When Robert Pattinson reached out to Josh and Benny Safdie, the filmmakers behind the new thriller “Good Time,” he did so based on a single image from one of their films. He didn’t know them. And they didn’t know Pattinson — or his work in the multibillion dollar “Twilight” franchise, which made him a heartthrob to millions worldwide.
Even for devoted fans, Patriots training camp seems to arrive early. Just as summer hits its sweaty stride, football -- in its earliest, loosest form -- returns. You’ll get no complaints here. If you haven’t been to training camp, do yourself a favor and go. It’s fun, cheap, a blast for kids, and a way to get familiar with new players who might make the final roster. You might even glimpse Bill Belichick in a cropped sweatshirt. Or score an autograph from a Super Bowl LI winner.
You can’t go home again, but you can go to Fenway Park, which for some can be just as meaningful. It certainly was for Donnie Wahlberg, who posted to Facebook Live after the New Kids on the Block concert at Fenway Saturday with an emotional message to fans. The park looked to be mostly deserted as Wahlberg captured his view of the grassy infield and the Green Monster, emblazoned with “NKOTBOSTON.”“It’s just -- I don’t even know what to say,” Wahlberg said.
Muck Rack makes it simple to find people, tweets, or articles that mention any name, keyword, company, hashtag etc. We've compiled this guide to help you make the most of your search.
Selecting a term
Start searching tweets, articles from media outlets, articles mentioned in tweets, journalists'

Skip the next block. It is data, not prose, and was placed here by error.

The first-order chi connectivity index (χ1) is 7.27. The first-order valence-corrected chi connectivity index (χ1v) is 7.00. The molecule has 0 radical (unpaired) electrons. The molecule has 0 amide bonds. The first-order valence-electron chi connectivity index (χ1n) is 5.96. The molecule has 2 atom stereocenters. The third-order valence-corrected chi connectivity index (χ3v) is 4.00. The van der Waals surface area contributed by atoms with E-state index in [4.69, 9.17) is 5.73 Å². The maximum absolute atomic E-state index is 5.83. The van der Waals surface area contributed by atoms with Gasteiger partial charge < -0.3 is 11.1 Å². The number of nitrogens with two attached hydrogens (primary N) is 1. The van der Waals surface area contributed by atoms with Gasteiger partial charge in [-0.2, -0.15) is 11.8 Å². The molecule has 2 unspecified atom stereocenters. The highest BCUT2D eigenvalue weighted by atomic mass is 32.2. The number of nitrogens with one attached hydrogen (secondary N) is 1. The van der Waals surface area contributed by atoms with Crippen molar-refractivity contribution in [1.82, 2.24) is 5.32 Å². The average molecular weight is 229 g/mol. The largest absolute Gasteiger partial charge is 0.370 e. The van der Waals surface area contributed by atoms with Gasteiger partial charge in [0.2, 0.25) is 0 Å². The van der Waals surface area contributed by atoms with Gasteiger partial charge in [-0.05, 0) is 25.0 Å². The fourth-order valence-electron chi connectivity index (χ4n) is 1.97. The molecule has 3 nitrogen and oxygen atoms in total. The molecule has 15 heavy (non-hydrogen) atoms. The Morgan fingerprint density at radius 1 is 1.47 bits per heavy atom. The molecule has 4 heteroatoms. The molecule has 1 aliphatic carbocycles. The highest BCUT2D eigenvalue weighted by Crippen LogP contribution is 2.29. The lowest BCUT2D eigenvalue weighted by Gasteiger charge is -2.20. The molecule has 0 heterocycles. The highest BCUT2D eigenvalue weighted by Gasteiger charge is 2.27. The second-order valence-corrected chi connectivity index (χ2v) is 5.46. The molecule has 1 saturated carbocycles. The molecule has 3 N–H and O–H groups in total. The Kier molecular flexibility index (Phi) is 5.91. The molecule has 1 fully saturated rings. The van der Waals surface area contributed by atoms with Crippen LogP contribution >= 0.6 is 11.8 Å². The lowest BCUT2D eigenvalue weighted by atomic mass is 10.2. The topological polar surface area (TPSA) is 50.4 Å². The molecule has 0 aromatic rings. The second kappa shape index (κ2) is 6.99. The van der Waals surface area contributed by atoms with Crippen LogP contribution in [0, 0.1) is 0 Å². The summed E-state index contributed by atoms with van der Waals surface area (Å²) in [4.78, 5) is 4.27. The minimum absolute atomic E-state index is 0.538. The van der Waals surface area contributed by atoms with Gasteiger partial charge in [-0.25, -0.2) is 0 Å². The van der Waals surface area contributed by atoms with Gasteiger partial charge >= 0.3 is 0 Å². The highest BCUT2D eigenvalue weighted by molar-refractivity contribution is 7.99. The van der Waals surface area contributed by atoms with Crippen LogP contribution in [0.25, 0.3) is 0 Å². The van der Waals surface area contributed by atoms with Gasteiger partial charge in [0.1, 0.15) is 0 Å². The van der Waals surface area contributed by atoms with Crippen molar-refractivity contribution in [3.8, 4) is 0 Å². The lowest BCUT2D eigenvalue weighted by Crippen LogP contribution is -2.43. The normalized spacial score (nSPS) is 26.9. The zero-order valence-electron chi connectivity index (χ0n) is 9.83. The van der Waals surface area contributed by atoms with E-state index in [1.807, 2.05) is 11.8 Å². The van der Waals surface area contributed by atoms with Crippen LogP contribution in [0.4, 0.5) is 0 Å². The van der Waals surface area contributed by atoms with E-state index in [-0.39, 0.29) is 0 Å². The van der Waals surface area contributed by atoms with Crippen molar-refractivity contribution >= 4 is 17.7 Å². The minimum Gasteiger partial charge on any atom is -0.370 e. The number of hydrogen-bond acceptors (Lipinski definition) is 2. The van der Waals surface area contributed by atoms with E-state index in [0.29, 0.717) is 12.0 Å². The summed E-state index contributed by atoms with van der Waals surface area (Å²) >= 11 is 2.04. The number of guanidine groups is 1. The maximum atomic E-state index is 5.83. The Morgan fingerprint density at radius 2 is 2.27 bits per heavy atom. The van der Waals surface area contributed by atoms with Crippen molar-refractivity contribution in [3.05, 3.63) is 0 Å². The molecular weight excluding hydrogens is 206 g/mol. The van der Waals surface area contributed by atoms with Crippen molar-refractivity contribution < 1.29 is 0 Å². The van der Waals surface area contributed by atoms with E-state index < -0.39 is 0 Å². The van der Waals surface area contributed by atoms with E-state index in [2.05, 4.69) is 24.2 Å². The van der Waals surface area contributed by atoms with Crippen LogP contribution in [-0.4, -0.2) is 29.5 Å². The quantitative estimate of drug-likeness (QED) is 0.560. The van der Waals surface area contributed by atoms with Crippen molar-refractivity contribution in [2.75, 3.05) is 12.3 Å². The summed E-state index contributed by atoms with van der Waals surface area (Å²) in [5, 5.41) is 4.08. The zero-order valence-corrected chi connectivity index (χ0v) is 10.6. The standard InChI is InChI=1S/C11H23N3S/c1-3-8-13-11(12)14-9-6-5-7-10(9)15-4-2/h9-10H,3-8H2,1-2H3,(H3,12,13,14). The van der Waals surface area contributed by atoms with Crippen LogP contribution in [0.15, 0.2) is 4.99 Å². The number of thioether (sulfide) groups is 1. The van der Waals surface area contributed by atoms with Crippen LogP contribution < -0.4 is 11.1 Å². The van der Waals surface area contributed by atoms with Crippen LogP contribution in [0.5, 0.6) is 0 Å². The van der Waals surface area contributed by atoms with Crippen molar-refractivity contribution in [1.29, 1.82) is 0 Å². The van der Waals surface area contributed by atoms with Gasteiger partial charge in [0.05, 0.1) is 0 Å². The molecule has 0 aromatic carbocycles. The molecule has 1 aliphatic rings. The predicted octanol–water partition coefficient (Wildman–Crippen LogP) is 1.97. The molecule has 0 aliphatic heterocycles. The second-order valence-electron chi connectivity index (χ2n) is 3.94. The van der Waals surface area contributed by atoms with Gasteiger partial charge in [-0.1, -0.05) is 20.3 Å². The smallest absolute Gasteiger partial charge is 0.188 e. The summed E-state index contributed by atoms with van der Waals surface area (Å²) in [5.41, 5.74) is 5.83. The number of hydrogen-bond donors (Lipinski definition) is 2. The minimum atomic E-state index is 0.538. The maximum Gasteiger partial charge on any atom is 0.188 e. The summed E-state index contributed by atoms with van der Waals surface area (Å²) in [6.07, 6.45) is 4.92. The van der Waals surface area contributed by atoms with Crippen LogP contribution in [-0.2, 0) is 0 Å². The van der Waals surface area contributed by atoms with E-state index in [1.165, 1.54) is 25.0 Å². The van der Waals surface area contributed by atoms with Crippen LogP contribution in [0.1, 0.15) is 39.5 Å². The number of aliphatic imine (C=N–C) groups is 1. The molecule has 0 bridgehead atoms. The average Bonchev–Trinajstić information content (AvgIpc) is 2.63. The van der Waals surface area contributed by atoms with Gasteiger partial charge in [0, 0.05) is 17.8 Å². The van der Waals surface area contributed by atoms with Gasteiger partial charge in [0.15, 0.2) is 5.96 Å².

names, titles and bios with some suggested searches:
Companies or Topics (e.g. iPhone, Microsoft)
Phrases (e.g. "cloud computing") — use quotes to keep the terms together
Twitter handles (e.g. @username) — returns those who have mentioned or replied to
Names (e.g. "David Pogue")
Hashtags (e.g. #sxsw, #london2012)
Bio details (e.g. vegan, Olympics, father)
Muck Rack's Advanced Search allows for many boolean operators.
Find results that mention multiple specified terms, use AND or
+. For example, ensure each result contains both Elon Musk and Mark Zuckerberg by
searching Musk AND Zuckerberg or Musk + Zuckerberg.
Use the operators OR or , to broaden your search when you'd like either of
multiple terms to appear in results. (This is the default behavior of our search when no operators
are used). For example, results will contain either cake or cookie by searching cake OR cookie or cake,cookie
Use NOT or - to subtract results from your search. For
example, searching Disney will yield results about the Walt Disney Company as well as Walt Disney
World Resort. To exclude mentions of Disney World, search for Disney -World or Disney
When using one of these operators with a phrase, enclose it in quotation marks. For example, you can
find results about smartphones excluding Apple's iPhone 4S by searching smartphone -"iPhone
Exact case matching or punctuation
If you're searching for a brand name or keyword that relies on specific punctuation marks or capitalization, you can
find results that match your exact query by adding matchcase: before the keyword you're searching for, like matchcase:E*TRADE .
Use parentheses to separate multiple
boolean phrases. For example, to find journalists talking about having fun in Disney World or
Disneyland, search for ("disney world" OR disneyland) AND fun.
An asterisk can be used to search for any variation of a root word truncated by the asterisk. For example, searching for admin* will return results for administrator, administration, administer, administered, etc.
A near operator is an AND operator where you can control the distance between the words. You can vary the distance the near operation uses by adding a forward slash and number (between 0-99) such as strawberries NEAR/10 "whipped cream", which means the strawberries must exist within 10 words of "whipped cream".